A vibrant, skimpy ensemble worn at a Caribbean Carnival is so much more than a visual delight: “It’s a celebration of women’s glory in themselves.”
The blinged-out swimsuits and colorful plumage seen at Carribean Carnivals from London to New York to Toronto take months to complete and involve an industry of designers, seamstresses, feather workers and wire benders. The women who take part in this masquerade — “mas,” it’s called — have transformed a tradition rooted in Roman Catholicism and Black resistance to slavery into a performance of female empowerment, resistance and self-expression.
“It’s a celebration of women’s glory in themselves,” said Frances Henry, an anthropologist and co-editor of the book “Carnival is Woman.” And that goes for all women, said Natasha Marshall, a Brooklyn-based designer: “You can be plus size, and a triple-X, and look just as good as somebody that wears a size 5.”
Just a few days ago, we would have been among the thousands playing mas in Trinidad. But the pandemic has disrupted Carnival. “Covid has annihilated our festival in this historical way,” said Keisha Als, a Trinidadian designer.
I am a Times reporter who was born Black and female in Mobile, Ala., a former slave port that became part of the Underground Railroad. It is also home to the oldest Carnival in the United States.
Currents of colonialism and slavery that shaped life in the Caribbean also defined it in America. For me, playing mas is a way to connect with a larger diaspora of people who feel empowered by legacies of resistance. I know firsthand how transformative the costumes can be.
Since my first mas in 2015, I’ve returned yearly to cities like Baltimore and Kingston, Jamaica, to chip, pump and wine — movements of mas — among thousands of revelers. “People live a thousand lives,” we sang along to one of the year’s most popular soca tunes last February, “and never feel this free.” Carnival may be canceled this year, but the costumes are still telling stories.
A Living Fantasy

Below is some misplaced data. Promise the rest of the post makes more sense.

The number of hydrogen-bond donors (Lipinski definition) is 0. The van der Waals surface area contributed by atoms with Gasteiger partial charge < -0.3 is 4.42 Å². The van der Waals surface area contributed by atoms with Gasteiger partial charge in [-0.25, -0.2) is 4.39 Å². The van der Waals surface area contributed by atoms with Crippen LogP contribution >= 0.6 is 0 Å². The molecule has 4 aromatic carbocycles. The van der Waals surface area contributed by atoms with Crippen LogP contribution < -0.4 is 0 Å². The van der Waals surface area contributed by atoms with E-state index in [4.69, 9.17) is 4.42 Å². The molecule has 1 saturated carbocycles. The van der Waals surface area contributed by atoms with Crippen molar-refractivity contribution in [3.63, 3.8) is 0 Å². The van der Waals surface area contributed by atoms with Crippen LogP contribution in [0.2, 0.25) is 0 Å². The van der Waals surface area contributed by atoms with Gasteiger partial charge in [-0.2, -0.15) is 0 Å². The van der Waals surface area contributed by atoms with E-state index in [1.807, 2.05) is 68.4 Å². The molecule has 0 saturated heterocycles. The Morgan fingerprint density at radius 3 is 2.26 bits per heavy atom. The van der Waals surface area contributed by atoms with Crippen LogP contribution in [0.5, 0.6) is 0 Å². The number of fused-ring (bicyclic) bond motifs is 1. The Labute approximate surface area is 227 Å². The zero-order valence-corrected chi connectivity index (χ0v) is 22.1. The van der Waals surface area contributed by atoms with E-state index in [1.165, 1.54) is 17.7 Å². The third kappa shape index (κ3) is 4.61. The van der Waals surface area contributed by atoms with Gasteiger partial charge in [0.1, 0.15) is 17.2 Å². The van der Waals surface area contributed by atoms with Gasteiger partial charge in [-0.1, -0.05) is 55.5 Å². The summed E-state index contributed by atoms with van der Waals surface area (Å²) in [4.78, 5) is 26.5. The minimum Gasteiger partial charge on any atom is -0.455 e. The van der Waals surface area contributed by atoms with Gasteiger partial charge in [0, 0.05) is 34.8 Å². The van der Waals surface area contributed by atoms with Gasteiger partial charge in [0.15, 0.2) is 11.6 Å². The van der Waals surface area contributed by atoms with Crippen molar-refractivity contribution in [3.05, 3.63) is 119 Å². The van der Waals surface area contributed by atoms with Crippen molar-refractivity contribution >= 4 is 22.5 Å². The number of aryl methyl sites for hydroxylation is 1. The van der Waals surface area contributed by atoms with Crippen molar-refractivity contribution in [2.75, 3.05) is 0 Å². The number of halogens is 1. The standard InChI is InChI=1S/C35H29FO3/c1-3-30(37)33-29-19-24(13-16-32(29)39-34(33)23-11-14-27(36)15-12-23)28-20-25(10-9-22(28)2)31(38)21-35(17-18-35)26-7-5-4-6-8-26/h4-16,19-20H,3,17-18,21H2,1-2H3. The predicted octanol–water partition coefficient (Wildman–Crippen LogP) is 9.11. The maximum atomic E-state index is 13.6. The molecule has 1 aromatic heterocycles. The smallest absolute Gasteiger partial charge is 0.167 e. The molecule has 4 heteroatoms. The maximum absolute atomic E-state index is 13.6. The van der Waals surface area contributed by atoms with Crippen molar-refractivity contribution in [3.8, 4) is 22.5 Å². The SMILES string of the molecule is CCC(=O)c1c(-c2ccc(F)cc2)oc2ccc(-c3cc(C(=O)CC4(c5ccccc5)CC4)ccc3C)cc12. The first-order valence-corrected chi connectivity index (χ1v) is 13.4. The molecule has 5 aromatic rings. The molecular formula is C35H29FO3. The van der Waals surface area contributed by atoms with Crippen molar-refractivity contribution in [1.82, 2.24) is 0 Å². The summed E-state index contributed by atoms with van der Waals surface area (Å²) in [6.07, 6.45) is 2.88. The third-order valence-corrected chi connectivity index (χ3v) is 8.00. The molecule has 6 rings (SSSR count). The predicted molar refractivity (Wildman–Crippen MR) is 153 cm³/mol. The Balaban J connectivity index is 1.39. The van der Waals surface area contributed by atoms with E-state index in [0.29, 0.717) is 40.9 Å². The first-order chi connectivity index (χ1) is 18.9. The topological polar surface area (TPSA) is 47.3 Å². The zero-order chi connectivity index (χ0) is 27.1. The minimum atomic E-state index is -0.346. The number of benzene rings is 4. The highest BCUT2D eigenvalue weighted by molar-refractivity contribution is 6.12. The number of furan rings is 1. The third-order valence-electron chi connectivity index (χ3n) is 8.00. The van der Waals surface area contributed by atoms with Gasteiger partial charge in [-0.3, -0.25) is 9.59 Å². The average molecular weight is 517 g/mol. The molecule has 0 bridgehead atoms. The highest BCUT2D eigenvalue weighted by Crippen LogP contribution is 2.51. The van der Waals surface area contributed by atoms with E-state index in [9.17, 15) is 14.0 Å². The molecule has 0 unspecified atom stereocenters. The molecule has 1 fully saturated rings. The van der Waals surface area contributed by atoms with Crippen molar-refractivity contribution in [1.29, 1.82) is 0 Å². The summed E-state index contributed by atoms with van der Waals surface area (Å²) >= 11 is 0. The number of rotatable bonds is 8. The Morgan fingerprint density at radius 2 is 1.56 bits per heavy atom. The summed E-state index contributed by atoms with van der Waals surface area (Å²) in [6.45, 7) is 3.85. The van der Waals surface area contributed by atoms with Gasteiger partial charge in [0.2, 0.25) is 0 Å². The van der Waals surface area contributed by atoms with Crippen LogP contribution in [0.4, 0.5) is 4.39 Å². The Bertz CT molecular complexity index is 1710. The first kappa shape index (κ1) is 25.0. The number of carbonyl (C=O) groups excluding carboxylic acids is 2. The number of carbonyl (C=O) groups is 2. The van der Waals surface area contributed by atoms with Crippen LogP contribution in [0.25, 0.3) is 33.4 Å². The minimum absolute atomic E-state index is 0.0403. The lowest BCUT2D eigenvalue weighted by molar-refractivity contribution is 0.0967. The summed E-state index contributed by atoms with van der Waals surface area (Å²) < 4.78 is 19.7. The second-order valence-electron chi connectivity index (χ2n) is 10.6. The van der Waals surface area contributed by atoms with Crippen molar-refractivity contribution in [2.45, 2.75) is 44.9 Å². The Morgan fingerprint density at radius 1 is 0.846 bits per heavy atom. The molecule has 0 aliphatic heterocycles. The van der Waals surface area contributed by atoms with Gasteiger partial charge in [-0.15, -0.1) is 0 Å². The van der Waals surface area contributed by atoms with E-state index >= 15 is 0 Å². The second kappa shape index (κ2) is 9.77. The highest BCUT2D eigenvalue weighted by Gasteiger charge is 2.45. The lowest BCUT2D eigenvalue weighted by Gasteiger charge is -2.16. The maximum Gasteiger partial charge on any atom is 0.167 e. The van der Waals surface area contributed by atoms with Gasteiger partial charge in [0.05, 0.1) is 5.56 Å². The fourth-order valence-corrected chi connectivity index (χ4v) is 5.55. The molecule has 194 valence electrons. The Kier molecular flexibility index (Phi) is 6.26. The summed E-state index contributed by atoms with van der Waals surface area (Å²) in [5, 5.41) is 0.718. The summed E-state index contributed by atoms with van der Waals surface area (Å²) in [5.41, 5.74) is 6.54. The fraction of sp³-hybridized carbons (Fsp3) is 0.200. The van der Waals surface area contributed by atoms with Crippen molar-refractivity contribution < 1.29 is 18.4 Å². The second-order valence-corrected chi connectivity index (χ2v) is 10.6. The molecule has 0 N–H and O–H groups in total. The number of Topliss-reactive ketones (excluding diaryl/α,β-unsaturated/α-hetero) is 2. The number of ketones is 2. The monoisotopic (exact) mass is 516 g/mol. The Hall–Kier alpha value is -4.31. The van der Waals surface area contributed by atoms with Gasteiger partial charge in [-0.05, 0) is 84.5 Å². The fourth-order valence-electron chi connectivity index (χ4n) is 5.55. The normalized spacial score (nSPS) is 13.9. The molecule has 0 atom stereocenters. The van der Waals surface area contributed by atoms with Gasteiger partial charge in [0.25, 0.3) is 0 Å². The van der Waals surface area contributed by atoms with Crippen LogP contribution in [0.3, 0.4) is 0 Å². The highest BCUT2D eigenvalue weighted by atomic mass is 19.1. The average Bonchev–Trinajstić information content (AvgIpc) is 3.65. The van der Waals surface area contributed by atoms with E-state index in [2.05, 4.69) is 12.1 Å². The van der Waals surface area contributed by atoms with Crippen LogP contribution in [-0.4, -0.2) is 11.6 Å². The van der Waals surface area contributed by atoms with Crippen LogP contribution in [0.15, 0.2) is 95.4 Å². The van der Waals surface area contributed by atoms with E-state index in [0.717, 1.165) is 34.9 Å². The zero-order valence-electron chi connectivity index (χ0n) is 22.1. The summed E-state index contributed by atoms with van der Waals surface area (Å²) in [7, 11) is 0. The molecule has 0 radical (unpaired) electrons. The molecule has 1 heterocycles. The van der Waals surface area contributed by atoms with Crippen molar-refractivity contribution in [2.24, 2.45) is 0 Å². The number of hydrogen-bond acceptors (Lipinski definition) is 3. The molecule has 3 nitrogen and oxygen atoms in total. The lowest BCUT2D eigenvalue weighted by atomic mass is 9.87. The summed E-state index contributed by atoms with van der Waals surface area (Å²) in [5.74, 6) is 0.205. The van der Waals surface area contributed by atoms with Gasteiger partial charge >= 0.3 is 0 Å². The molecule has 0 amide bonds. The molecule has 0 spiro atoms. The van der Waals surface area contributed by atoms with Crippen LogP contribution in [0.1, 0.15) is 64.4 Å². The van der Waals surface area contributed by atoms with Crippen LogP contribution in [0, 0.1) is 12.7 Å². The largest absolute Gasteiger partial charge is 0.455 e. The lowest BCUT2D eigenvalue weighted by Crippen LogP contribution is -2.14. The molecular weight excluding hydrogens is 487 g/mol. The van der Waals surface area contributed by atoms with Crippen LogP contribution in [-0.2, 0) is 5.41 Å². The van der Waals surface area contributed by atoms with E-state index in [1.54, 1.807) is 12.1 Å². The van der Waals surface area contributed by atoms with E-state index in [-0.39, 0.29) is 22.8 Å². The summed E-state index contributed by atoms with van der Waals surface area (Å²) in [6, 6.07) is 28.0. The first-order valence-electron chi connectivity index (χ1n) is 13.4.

Carnival costumes represent characters, symbols and ideas tied to larger themes of history, folklore, fantasy and culture.
One of the most recent costumes to appear in a Carnival was Ryoko, a warrior inspired by the protagonist of the fantasy novel “Tales of the Dragon Princess.”
Solange Govia, the designer, created a backpack featuring twin origami-style dragons. Shiny velvet gives them scales; pointy, trimmed feathers in jewel tones of blue, purple and orange adorn the curve of their wire spines. The outfit was part of a larger tribute to Trinidad’s Asian population, which includes people of Indian and Chinese descent.
“There’s no part of the costume that was not designed with the dragon in mind,” Ms. Govia said. “I wanted women to feel powerful in the face of anything.”
The feeling that Carnival brings can be healing. That’s what I needed last year when my cousin was shot and killed. A week after his funeral, I boarded a plane to Port of Spain. I wore a premium Ryoko costume that cost me more than a month’s rent. When I stepped out on the road in my costume, heartbroken still, I felt a power surging in me. I called it joy.
Chest high, shoulders back
Trinidad’s mas originated in the 18th century, when enslaved and free Africans dressed up to mimic the European settlers who excluded them as guests during festivities before Lent.
As Trinidad evolved from a slave colony to a free republic, its Carnival changed from being the province of the elites to a celebration of resistance and freedom for the masses. Émigrés like Claudia Jones in London also organized celebrations in enclaves where they settled with migrants from the larger Caribbean diaspora.
Women increasingly gained economic independence from men, and they took on a greater role in Carnival, where they found the confidence to express themselves and challenge societal strictures and expectations of modesty.
One of the obvious ways designers continue tradition is through plumage. Bliss, a costume Marlon Smart designed for last year’s Hollywood Carnival in Los Angeles, features a large feathered headpiece that recalls the Indigenous-style headdresses of the old-time, Black Indian mas of Trinidad and the Southern United States.
Neon-yellow turkey, ostrich and nandu feathers layer over light brown peacock plumes at the crown, forming a shape that cascades to the ground. It is held together by helmet-like wiring soldered to a bejeweled faceplate shaped like upside-down ram’s horns.
Mr. Smart said the resemblance to traditional headdresses was unintentional, though the look gives the costume similar airs of nobility and regality. That makes ordinary women feel powerful, he said.
Produced by Veronica Chambers, Danny DeBelius, Marcelle Hopkins, Ruru Kuo, Antonio de Luca, Adam Sternbergh, Dodai Stewart, Amanda Webster. Prop styling by Sohani Holland.